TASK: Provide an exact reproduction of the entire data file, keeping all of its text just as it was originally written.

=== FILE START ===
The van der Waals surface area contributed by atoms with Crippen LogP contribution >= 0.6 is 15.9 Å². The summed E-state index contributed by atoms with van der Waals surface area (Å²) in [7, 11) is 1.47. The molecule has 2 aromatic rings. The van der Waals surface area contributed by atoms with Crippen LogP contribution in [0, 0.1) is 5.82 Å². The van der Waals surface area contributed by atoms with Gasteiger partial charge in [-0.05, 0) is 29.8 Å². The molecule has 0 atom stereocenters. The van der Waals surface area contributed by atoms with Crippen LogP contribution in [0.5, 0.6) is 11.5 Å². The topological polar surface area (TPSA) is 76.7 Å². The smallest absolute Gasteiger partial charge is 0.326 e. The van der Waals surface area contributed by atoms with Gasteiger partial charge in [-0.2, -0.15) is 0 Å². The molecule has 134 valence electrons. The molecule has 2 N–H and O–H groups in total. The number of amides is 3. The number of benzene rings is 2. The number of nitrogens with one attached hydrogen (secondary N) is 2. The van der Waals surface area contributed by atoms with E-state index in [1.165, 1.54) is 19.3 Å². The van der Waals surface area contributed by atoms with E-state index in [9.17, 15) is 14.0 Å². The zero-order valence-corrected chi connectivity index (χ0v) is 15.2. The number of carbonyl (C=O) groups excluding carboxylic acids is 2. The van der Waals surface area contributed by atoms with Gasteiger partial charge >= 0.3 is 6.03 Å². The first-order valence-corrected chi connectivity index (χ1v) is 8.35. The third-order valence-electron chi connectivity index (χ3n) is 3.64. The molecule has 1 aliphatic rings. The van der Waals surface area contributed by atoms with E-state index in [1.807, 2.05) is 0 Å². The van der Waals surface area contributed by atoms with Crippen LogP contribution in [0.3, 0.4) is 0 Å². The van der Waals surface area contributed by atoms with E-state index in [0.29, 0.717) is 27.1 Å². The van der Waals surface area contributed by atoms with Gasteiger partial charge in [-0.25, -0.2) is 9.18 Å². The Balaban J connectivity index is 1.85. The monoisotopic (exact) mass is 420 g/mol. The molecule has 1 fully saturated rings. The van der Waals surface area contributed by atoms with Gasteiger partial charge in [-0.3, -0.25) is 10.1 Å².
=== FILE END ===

The van der Waals surface area contributed by atoms with Crippen LogP contribution >= 0.6 is 15.9 Å². The summed E-state index contributed by atoms with van der Waals surface area (Å²) in [7, 11) is 1.47. The molecule has 2 aromatic rings. The van der Waals surface area contributed by atoms with Crippen LogP contribution in [0, 0.1) is 5.82 Å². The van der Waals surface area contributed by atoms with Gasteiger partial charge in [-0.05, 0) is 29.8 Å². The molecule has 0 atom stereocenters. The van der Waals surface area contributed by atoms with Crippen LogP contribution in [0.5, 0.6) is 11.5 Å². The topological polar surface area (TPSA) is 76.7 Å². The smallest absolute Gasteiger partial charge is 0.326 e. The van der Waals surface area contributed by atoms with Gasteiger partial charge in [-0.2, -0.15) is 0 Å². The molecule has 134 valence electrons. The molecule has 2 N–H and O–H groups in total. The number of amides is 3. The number of benzene rings is 2. The number of nitrogens with one attached hydrogen (secondary N) is 2. The van der Waals surface area contributed by atoms with E-state index in [1.165, 1.54) is 19.3 Å². The van der Waals surface area contributed by atoms with E-state index in [9.17, 15) is 14.0 Å². The zero-order valence-corrected chi connectivity index (χ0v) is 15.2. The number of carbonyl (C=O) groups excluding carboxylic acids is 2. The van der Waals surface area contributed by atoms with Gasteiger partial charge >= 0.3 is 6.03 Å². The first-order valence-corrected chi connectivity index (χ1v) is 8.35. The third-order valence-electron chi connectivity index (χ3n) is 3.64. The molecule has 1 aliphatic rings. The van der Waals surface area contributed by atoms with E-state index in [1.807, 2.05) is 0 Å². The van der Waals surface area contributed by atoms with Crippen LogP contribution in [0.3, 0.4) is 0 Å². The van der Waals surface area contributed by atoms with E-state index in [0.29, 0.717) is 27.1 Å². The van der Waals surface area contributed by atoms with Gasteiger partial charge in [-0.25, -0.2) is 9.18 Å². The Balaban J connectivity index is 1.85. The monoisotopic (exact) mass is 420 g/mol. The molecule has 1 fully saturated rings. The van der Waals surface area contributed by atoms with Gasteiger partial charge in [-0.3, -0.25) is 10.1 Å².